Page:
Accompanied by those men, looking like a beaten dog, exhausted, she had looked to me— and I had not helped her. Because I had been afraid of being punched.

Women do not make their choices in a vacuum. The same men that pressure them in other decisions will pressure them in this area as well.

It comes down to this:

If abortion is outlawed, more women will be forced to give birth against their will.

If abortion is legal, more women will be forced to undergo abortion against their will.

Which is more devastating? Which violates their body more? Which one is more terrible? To have given birth when you did not want to, or to be coerced to put your feet into those stirrups, as something alive is torn (piece by piece) from your body, to be dumped into the bin of biohazardous waste?

People endure so much ghastly suffering in this life.

Let us not make it any more painful than it already is.

The Catch-22 of Compassion in the Abortion Debate

We must try to see it from eachother’s perspectives, really try. I don’t mean just emoting, I mean understanding eachother’s reasoning too. Once you understand why they come to “those” positions, perhaps you will also better understand your own position.

If one tries to argue that a fetus is a human person, the debate does not–as one might expect–center around conflicting definitions of personhood. Rather, one is rebuked as hateful and cruel, for emotionally torturing women who have had abortions by making them into murderers.

Biological definitions and ultrasound images have no place in defining personhood. No, for nothing is as it seems, “only thinking makes it so” and as long as we don’t *think* of it that way, then nobody is guilty, but if a society starts thinking differently, then suddenly many people will feel guilty and be in great pain.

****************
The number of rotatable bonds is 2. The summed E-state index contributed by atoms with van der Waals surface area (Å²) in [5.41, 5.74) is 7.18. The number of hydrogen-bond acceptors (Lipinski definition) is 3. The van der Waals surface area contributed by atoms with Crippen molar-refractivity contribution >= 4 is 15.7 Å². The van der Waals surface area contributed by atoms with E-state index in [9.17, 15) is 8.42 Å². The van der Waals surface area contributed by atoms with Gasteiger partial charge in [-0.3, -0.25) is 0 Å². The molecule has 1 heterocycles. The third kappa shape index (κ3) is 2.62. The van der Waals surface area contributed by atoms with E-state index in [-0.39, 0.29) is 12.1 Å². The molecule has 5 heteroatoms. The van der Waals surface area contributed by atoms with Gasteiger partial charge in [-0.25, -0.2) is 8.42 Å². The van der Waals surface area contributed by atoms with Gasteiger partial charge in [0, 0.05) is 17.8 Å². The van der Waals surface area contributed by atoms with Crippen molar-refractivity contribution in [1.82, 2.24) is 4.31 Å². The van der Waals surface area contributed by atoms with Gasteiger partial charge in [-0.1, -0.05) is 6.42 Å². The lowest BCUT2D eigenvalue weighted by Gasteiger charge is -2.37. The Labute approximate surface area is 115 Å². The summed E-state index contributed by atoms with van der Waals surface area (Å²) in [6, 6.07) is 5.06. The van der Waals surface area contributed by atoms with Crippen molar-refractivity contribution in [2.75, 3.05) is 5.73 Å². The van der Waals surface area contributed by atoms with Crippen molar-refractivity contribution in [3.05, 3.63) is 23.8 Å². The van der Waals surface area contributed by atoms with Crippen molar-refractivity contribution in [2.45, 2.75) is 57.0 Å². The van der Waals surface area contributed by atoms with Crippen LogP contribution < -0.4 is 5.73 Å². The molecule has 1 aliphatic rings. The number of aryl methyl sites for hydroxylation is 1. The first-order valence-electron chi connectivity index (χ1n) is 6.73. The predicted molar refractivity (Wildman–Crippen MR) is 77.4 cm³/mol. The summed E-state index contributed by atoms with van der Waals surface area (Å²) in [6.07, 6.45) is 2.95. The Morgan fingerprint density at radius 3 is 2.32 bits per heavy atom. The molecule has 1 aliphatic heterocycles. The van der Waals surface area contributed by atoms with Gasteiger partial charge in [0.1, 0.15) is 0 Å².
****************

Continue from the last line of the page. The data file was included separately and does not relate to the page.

In other words–reality is culturally constructed. There is no place for any kind of empirical, scientific evaluation of data in the formation of our definitions.

So let us de-humanise the fetus, so that women will feel less pain. Right?

Fully 1/3 of women who experience miscarriages have suicidal thoughts, and most of the rest struggle with serious depression. Those who have not gone through it, or intimately known someone who has (and witnessed it firsthand), have absolutely no idea of this very peculiar and horrible pain.

It is the pain of loving into a potential, something that would have been, was, and yet wasn’t. There isn’t even anything tangible to hold onto, not even a photograph–just a little plastic thing that looks like a thermometer, with two pink stripes. And all those familial jokes and eager anticipation and food cravings, the projected due date and the mended baby clothes, the discussions and the dreams, now nothing but the passage of blood. No funeral, and there is no point in telling others because their casual compassion, as they smile and shrug it off, is twisting the knife in the wound, “You already have other children,” or “don’t worry, you’ll get pregnant again”. As if this loss was something completely replaceable, a carton of eggs, an “it”.

It is Rachel, weeping for her children, for they are no more. They aren’t even allowed to be deceased in our culture, just non-existent. This is a pain whose depths you will never fully understand until you go through it.

And it is a pain that is greatly increased by our present culture, which de-humanizes the ‘fetus’. “It” isn’t even allowed to be a human person. And so this culture, which tries so hard to diminish the pain of women, torments those in grief, who are denied even the personhood of the one they have lost.